Royals in Canada — Canada House, that is
While there is still no official word of any royal visit to Canada this year, there's an upcoming royal visit where Canada is top of mind. Prince Harry and Meghan are expected at Canada House in central London on Monday as part of events to mark Commonwealth Day.
- Watch the event live on CBCNews.ca starting at 7 a.m. ET Monday
"The event will showcase and celebrate the diverse community of young Canadians living in London and around the U.K.," Kensington Palace said as it announced the event on Twitter.
The Duke and Duchess of Sussex will attend a Commonwealth Day event at Canada House <a href="https://twitter.com/CanadianUK?ref_src=twsrc%5Etfw">@CanadianUK</a> on Monday 11th March. The event will showcase and celebrate the diverse community of young Canadians living in London and around the UK. <a href="https://t.co/mmy6EQLGHf">pic.twitter.com/mmy6EQLGHf</a>—@KensingtonRoyal
Harry and Meghan will also be out and about Monday with other senior members of the Royal Family at a high-profile Commonwealth Day event: a service at Westminster Abbey.
That event will offer another relatively rare opportunity to see Harry and Meghan alongside William and Kate, an occurrence that has taken on extra interest for those trying to suss out signs of discord — or bonhomie — among the couples in the wake of reports over the past few months of tension between them.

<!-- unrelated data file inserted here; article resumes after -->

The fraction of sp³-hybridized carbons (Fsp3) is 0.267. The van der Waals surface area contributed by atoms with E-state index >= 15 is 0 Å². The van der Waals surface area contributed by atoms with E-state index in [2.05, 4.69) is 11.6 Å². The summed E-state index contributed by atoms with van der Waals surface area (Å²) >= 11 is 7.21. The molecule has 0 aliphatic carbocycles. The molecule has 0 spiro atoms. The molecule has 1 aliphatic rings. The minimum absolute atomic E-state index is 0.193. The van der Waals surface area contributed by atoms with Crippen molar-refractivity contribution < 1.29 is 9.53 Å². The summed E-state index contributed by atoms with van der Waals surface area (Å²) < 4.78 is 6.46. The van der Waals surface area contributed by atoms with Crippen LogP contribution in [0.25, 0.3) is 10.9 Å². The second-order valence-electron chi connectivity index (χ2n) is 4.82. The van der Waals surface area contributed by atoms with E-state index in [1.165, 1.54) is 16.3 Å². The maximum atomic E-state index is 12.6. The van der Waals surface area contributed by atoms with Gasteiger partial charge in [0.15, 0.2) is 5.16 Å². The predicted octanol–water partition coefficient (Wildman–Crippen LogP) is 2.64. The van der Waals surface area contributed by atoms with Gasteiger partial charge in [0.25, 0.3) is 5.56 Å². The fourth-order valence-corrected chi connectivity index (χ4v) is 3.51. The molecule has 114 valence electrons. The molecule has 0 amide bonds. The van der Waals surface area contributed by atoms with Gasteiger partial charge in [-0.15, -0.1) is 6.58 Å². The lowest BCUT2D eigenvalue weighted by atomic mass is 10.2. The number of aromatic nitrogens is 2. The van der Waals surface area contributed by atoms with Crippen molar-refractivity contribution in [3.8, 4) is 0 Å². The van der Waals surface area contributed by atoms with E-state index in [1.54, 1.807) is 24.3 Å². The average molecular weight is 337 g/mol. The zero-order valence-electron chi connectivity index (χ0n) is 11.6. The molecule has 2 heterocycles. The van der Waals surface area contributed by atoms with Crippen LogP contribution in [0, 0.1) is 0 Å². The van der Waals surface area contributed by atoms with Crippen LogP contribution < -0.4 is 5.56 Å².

"This Prince of Wales has guarded the sacred duty of service and kept the fire, not only alight but burning more brightly, with the passing years."
— Justin Welby, the Archbishop of Canterbury, in a speech at a reception to mark the 50th anniversary of Prince Charles's investiture as Prince of Wales, which took place in July 1969.
- A century-old royal wedding dress has gone on display in Calgary — and it's a rare chance to see the garment with its elaborate silver wire embroidery and cloth-of-silver train. [CBC]
- Russian money has a way of making headlines, and it's doing that again in connection with a stately Scottish home where Prince Charles led the restoration. [The Guardian]
- Does Kate want a fourth child? She admitted to feeling broody but acknowledged William might get a bit worried at the prospect. [The Daily Mail]
- Sophie, Countess of Wessex, has been a longtime proponent of gender equality. Now, she's taking on a new initiative and joining forces with an Oscar-winning actress to do it. [The Telegraph]